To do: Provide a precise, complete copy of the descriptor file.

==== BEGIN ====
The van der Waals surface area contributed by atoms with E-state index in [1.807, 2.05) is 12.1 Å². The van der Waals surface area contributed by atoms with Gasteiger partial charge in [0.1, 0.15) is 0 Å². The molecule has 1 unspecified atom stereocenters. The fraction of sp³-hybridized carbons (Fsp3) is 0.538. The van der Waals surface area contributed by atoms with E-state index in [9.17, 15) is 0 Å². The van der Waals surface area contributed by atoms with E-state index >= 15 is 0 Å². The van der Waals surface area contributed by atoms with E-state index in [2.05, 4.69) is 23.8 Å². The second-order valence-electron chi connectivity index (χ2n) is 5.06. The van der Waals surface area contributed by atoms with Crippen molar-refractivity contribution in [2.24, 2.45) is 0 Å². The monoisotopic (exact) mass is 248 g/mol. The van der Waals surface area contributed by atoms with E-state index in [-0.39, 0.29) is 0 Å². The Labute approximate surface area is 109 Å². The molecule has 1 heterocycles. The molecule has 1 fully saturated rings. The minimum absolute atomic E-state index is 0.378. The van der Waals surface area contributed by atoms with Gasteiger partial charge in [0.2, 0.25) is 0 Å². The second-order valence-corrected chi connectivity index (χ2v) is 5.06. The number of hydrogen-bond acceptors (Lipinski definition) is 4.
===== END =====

The van der Waals surface area contributed by atoms with E-state index in [1.807, 2.05) is 12.1 Å². The van der Waals surface area contributed by atoms with Gasteiger partial charge in [0.1, 0.15) is 0 Å². The molecule has 1 unspecified atom stereocenters. The fraction of sp³-hybridized carbons (Fsp3) is 0.538. The van der Waals surface area contributed by atoms with E-state index in [9.17, 15) is 0 Å². The van der Waals surface area contributed by atoms with E-state index >= 15 is 0 Å². The van der Waals surface area contributed by atoms with E-state index in [2.05, 4.69) is 23.8 Å². The second-order valence-electron chi connectivity index (χ2n) is 5.06. The van der Waals surface area contributed by atoms with Crippen molar-refractivity contribution in [2.24, 2.45) is 0 Å². The monoisotopic (exact) mass is 248 g/mol. The van der Waals surface area contributed by atoms with E-state index in [-0.39, 0.29) is 0 Å². The Labute approximate surface area is 109 Å². The molecule has 1 heterocycles. The molecule has 1 fully saturated rings. The minimum absolute atomic E-state index is 0.378. The van der Waals surface area contributed by atoms with Gasteiger partial charge in [0.2, 0.25) is 0 Å². The second-order valence-corrected chi connectivity index (χ2v) is 5.06. The number of hydrogen-bond acceptors (Lipinski definition) is 4.